Computer-based Control Strengthens Melting

Computer-based Control Strengthens Melting

Melt-Manager
The Melt-Manager® Plus™ control system runs the melting process, calculating the kWh/ton needed to reach pouring temperatures and the weight of the metal in the furnace to control the melting cycle.

The car you drive today is more responsive and dependable than the vehicle you drove in the not too distant past, largely because it is equipped with more advanced computer controls to regulate engine performance under a wide range of driving conditions. Even most home appliances today come equipped with surprisingly sophisticated computers to ensure efficient operation. So it should come as no surprise that advanced computer control systems are now playing an important role for induction furnace melt shops.

Melt shop computers are being used to help the furnace operator manage furnace charging, run the melting system, limit power demand, keep maintenance and production records, and communicate with other foundry computer and data systems. They are making a major contribution to improved productivity and reduced operating costs.

Melt shop computer systems are being used in foundries of all sizes and include freestanding units located in the control room as well as computers built into individual induction power supplies. Among the newest and most advanced built-in computer systems is the Melt-Manager® Plus™ manufactured by Inductotherm and available in its VIP® induction power supplies. This computer helps the furnace operator run the melting process for both single- and dual-output induction power supplies. Using charge weight information from furnace load cells, the on-board computer calculates the kilowatt hours needed to reach the desired metal pouring temperature, reducing the likelihood of wasteful, unwanted, and possibly dangerous overheating of the metal in the furnace.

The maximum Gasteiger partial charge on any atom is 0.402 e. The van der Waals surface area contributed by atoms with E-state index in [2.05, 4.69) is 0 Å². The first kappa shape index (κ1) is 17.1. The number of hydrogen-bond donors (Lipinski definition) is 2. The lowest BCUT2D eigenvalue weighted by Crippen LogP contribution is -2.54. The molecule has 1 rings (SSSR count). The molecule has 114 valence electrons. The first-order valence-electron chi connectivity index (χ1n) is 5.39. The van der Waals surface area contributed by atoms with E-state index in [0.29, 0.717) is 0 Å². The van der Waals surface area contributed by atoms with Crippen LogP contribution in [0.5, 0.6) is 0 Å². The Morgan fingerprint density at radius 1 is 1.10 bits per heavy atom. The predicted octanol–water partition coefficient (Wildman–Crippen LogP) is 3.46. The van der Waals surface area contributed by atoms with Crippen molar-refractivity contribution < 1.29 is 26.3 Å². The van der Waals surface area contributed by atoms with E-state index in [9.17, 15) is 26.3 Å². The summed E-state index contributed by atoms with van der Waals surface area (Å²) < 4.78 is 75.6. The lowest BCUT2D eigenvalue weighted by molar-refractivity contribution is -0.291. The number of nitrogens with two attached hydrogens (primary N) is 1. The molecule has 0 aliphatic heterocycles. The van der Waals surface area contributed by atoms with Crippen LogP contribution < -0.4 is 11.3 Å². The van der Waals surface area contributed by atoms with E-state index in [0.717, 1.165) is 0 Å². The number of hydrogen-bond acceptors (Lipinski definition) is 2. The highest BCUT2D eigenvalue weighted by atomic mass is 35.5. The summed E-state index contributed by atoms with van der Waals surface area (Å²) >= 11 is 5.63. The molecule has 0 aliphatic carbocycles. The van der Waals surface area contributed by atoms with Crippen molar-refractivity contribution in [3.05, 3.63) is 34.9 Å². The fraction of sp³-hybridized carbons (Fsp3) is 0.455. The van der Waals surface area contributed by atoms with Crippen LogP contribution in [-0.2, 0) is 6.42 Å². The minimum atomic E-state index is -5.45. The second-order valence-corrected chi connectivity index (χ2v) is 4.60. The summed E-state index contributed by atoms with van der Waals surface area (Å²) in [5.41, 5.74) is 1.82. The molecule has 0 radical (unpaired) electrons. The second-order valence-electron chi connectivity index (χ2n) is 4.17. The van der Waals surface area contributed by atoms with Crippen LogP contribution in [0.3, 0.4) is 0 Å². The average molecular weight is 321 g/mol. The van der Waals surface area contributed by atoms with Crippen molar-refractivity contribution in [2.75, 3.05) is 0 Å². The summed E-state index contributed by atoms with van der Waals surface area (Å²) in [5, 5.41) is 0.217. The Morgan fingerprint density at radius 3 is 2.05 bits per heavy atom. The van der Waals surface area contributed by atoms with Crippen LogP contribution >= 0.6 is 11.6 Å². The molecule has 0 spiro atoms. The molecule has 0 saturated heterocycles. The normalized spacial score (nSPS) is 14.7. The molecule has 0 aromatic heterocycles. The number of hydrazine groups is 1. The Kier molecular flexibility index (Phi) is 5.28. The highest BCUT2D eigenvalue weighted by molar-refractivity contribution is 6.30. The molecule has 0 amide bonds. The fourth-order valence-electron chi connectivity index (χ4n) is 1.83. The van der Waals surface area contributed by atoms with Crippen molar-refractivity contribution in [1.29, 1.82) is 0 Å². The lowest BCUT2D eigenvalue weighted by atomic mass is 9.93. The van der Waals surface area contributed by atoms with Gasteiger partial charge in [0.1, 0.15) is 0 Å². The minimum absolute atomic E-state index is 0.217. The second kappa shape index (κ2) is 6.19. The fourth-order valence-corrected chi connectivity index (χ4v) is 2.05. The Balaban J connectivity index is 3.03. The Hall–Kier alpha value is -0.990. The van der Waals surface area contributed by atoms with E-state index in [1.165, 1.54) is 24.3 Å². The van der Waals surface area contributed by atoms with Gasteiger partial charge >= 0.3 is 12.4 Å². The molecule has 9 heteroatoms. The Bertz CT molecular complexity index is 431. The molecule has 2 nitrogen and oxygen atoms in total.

With its familiar and easy-to-use Windows® software and touch-sensitive flat panel, full-color video screen for both graphic display and control input, this melt shop computer also collects key operational data in real time and maintains all system logs, alarm histories, diagnostic information and other operational data. This data can be exported in a standard format for use by external devices via the computer’s standard Ethernet link.

The computer also can be used to schedule and launch a preheating cycle to prepare the furnace for the resumption of melting operations after an idle period. When used to control the crucial sintering process of the refractories, the computer helps to ensure that the proper sintering schedule follows the refractory manufacturer’s detailed instructions.

Offering both local and remote placement options, the Melt-Manager® Plus™ is available in a variety of languages and even stores and displays its own user manual, as well as documentation for other components of the melt system.

Charles Fink is vice president - Sales, North America, for Inductotherm Corp.

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